Providers who choose not to e-prescribe will see a reduction in payment from Medicare. Payments will decrease by 1 percent in 2012 and 2013, and 2 percent in 2014 and beyond. Providers can continue to report PQRI measure #125 for e-prescribing even after it is no longer identified as “eligible” in 2008. Providers are eligible to receive a maximum benefit of 4 percent for e-prescribing and PQRI participation.
Physician Quality Reporting Initiative (PQRI)
We have all heard of Physician Quality Reporting Initiative, also known as PQRI. The time period for PQRI reporting has been extended through December 31, 2010. Providers can report for the full 12 months or a six month period, July 1, 2009, through December 21, 2009. Bonus incentives have increased from 1.5 percent to 2 percent.
Providers can participate by reporting via claims or through a medical registry on at least three PQRI measures on 80 percent of the applicable Medicare patients. The PQRI measures, along with tools for implementation can be found at:
Accounting for Disclosure of Patient
Information—The legislation has recently made numerous changes to the privacy and security rules for the Health Insurance Portability and Accountability Act (HIPAA). Practices using iEHR, such as those using paper charts, must track all disclosures of patient information, whether it is for continuum of care, payment or health care operations. This disclosure list must be readily available to patients upon request. Patients have the right to ask for their disclosure list for three previous years. For practices that have an iEHR as of January 2009, compliance date for accounting for disclosures is January 1, 2014. For those practices that implement an iEHR after January 1, 2009, the date of compliance is the date that the iEHR was implemented or January 1, 2011, whichever is later.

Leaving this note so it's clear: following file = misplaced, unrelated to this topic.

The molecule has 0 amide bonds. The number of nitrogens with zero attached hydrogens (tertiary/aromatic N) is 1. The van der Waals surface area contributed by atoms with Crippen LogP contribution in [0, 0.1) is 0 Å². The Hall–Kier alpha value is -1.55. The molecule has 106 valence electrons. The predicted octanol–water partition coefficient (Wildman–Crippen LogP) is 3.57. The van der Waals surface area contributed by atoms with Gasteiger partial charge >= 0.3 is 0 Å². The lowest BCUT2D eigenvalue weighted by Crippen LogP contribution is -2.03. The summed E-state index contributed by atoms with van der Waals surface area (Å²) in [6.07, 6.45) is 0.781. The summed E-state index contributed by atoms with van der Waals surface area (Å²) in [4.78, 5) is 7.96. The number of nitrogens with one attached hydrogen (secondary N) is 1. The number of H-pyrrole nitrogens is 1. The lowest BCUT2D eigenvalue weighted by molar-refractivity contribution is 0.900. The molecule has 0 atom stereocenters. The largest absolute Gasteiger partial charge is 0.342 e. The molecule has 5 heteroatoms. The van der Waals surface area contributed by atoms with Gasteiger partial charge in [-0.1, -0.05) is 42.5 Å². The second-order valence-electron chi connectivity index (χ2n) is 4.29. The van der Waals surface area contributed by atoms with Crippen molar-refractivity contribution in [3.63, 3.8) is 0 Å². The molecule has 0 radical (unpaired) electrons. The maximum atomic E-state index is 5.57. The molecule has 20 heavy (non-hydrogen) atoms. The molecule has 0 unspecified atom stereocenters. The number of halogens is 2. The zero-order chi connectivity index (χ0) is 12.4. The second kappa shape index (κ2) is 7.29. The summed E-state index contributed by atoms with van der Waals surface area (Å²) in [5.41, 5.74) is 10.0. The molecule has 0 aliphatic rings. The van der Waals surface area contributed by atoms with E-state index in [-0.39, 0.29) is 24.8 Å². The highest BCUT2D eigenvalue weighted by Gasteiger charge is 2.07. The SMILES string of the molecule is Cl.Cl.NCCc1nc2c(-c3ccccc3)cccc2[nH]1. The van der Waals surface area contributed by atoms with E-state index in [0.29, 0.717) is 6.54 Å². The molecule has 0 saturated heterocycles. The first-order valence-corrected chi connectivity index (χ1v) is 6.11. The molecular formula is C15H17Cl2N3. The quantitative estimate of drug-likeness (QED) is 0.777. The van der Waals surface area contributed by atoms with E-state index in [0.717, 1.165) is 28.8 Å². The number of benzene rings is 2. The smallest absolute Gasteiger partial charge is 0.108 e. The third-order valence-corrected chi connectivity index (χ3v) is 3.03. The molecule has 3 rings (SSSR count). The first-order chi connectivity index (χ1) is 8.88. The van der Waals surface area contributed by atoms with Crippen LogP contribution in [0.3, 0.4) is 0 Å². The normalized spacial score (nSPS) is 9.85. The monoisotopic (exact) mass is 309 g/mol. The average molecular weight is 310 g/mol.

The privacy and security rules are now applicable to all business associates. Business associates are now subject to the same criminal and civil penalties as are the covered entities for the disclosure of personal health information (PHI).
Notification of Breach Mandate—This mandate requires the practice to notify each patient, or their next of kin, by letter within 60 days of the breach of their personal health information. If more than 10 patients’ PHI was breached, the practice must post information related to the breach on their website. If the breach affected more than 500 patients, the practice should disclose the breach to local media and inform HHS of the breach immediately.
Privacy Penalties—There are four proposed tiers of penalties for breach of confidentiality of personal health information. These penalties range from $100 for each violation to $50,000 for each violation, depending on the severity of “willful” neglect. It is anticipated that the final regulation will be published in July 2010 with penalties being imposed on or after January 1, 2011.
Although there are opportunities for incentive bonuses, the mechanism to file for the various bonuses has yet to be defined by CMS. We will continue to monitor provisions made by legislation to identify the mechanism to file for incentive bonuses and share developments in future newsletters.